Happy to Bear


Economic News

22 Jul 2010
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Turkish-Russian ties returned to the spotlight this week in a celebratory manner, as Turkish Prime Minister Recep Tayyip Erdogan travelled to Moscow on an official visit amidst news of strong economic growth between the neighbouring countries. Russian President Vladimir Putin hosted a dinner for the Turkish PM - the fourth in seven months - underlining that Turkish-Russian relations were stronger than ever.

The celebrations were not without good cause, trade between the two countries was up by 50% in the first-half of 2005, and looks set to keep rising. Analysts say that they expect trade to touch the $16bn mark in 2005.

"Last year our trade volume with Ankara reached $11bn and we expect this figure will reach $25bn by the end of next year," said a bullish Putin.

While the two leaders met in the Russian Black Sea resort of Soci, energy ministers from both countries held a joint press conference in Istanbul to announce they had completed discussions in Ankara on economic co-operation.

Referring to the "fast tempo" in trade between the two countries, Russian Energy Minister Viktor Khristenko said, "We couldn't have imagined these figures just three years ago."

Relations have not always been so friendly. Earlier this month, Turkey claimed to have lost over $100m as a result of a Russian ban on Turkish fresh fruit and vegetable products. The ban is now being lifted.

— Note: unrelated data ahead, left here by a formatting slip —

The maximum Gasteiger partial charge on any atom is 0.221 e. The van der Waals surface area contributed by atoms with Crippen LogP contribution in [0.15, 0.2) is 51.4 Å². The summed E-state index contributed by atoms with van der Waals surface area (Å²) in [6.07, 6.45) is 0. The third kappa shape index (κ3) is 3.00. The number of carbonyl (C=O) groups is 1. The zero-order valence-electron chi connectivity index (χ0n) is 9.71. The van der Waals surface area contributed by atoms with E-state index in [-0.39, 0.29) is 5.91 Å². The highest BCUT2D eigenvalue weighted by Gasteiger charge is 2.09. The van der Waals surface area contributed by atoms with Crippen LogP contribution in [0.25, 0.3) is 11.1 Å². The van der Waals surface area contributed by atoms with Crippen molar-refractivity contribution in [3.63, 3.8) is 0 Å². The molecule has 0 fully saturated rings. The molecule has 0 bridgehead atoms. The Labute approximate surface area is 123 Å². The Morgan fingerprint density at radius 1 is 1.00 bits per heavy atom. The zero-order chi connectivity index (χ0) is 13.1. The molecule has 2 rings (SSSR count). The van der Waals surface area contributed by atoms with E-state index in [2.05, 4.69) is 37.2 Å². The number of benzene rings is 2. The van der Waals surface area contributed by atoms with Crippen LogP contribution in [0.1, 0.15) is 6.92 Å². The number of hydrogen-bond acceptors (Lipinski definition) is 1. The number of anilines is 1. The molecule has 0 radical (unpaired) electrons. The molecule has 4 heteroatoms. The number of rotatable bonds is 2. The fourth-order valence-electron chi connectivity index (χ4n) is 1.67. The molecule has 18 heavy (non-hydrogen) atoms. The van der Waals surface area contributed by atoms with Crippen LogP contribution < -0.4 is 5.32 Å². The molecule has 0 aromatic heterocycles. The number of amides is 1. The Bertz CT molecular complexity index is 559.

Ahmet Hamdi Gurdogan, the executive board president of the Eastern Black Sea Exporters Union (DKIB), was recently quoted as saying, "Exports to Russia decreased significantly this year. Turkey's losses exceeded $100m due to the ban, which lasted for 35 days."

This is the most recent dispute between the two countries resulting, Gurdogan says, from a lack of communications on both sides. And if history is anything to go by, it most certainly will not be the last.

After the disintegration of the Soviet Union, profound changes took place in international politics, and Turkey saw this as an opportunity to strengthen ties between the two neighbouring countries.

The first historic meetings, which demonstrated a desire for closer relations, were initiated on January 20-22, 1992, when Turkish Foreign Minister Hikmet Cetin visited the Russian Federation. A visit to Ankara by the Russian Foreign Minister Andrei Kozyrev followed only one month later, in February 1992.

The first trade agreement was signed when former Turkish prime minister Suleyman Demirel visited Russia later in 1992. The "Treaty on the Principles of Relations between the Republic of Turkey and the Russian Federation" was signed on May 25-26, 1992. The treaty set out the legal basis and principles for relations between Turkey and the Russian Federation, while confirming the will of both sides to further add new dimensions to their relations.

The Russian president of the time, Boris Yeltsin, then attended the first summit meeting of the Organisation of the Black Sea Economic Co-operation (BSEC) on June 25, 1992.